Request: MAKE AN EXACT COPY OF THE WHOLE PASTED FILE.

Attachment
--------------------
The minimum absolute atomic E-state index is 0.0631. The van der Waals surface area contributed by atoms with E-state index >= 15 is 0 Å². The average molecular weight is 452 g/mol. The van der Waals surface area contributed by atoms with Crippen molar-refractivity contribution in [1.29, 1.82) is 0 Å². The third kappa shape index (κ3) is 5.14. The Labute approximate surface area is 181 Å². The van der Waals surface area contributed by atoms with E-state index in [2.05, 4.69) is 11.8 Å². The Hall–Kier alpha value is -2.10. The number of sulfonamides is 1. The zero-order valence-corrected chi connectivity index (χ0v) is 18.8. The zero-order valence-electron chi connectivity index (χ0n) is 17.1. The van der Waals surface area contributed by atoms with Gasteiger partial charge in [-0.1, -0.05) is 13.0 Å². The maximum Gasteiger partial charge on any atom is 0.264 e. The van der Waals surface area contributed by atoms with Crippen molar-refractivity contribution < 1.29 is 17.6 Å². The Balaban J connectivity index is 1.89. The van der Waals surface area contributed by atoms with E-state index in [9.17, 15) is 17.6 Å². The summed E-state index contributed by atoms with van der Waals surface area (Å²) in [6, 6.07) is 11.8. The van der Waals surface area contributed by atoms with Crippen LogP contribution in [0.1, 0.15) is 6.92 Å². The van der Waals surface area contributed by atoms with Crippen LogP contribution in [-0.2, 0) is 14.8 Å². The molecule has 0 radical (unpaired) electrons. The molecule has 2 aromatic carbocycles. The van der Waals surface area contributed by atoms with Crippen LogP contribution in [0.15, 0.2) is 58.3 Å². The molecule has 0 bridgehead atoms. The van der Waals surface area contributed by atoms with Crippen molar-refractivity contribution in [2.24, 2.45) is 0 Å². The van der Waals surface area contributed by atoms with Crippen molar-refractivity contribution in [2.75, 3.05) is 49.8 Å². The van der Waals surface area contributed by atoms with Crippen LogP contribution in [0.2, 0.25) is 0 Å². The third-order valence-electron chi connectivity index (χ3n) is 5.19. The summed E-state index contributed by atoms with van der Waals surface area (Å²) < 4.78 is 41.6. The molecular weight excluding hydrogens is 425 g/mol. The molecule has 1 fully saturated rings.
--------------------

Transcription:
The minimum absolute atomic E-state index is 0.0631. The van der Waals surface area contributed by atoms with E-state index >= 15 is 0 Å². The average molecular weight is 452 g/mol. The van der Waals surface area contributed by atoms with Crippen molar-refractivity contribution in [1.29, 1.82) is 0 Å². The third kappa shape index (κ3) is 5.14. The Labute approximate surface area is 181 Å². The van der Waals surface area contributed by atoms with E-state index in [2.05, 4.69) is 11.8 Å². The Hall–Kier alpha value is -2.10. The number of sulfonamides is 1. The zero-order valence-corrected chi connectivity index (χ0v) is 18.8. The zero-order valence-electron chi connectivity index (χ0n) is 17.1. The van der Waals surface area contributed by atoms with Gasteiger partial charge in [-0.1, -0.05) is 13.0 Å². The maximum Gasteiger partial charge on any atom is 0.264 e. The van der Waals surface area contributed by atoms with Crippen molar-refractivity contribution < 1.29 is 17.6 Å². The Balaban J connectivity index is 1.89. The van der Waals surface area contributed by atoms with E-state index in [9.17, 15) is 17.6 Å². The summed E-state index contributed by atoms with van der Waals surface area (Å²) in [6, 6.07) is 11.8. The van der Waals surface area contributed by atoms with Crippen LogP contribution in [0.1, 0.15) is 6.92 Å². The van der Waals surface area contributed by atoms with Crippen LogP contribution in [-0.2, 0) is 14.8 Å². The molecule has 0 radical (unpaired) electrons. The molecule has 2 aromatic carbocycles. The van der Waals surface area contributed by atoms with Crippen LogP contribution in [0.15, 0.2) is 58.3 Å². The molecule has 0 bridgehead atoms. The van der Waals surface area contributed by atoms with Crippen molar-refractivity contribution in [2.24, 2.45) is 0 Å². The van der Waals surface area contributed by atoms with Crippen molar-refractivity contribution in [2.75, 3.05) is 49.8 Å². The van der Waals surface area contributed by atoms with Crippen LogP contribution in [0.2, 0.25) is 0 Å². The third-order valence-electron chi connectivity index (χ3n) is 5.19. The summed E-state index contributed by atoms with van der Waals surface area (Å²) < 4.78 is 41.6. The molecular weight excluding hydrogens is 425 g/mol. The molecule has 1 fully saturated rings.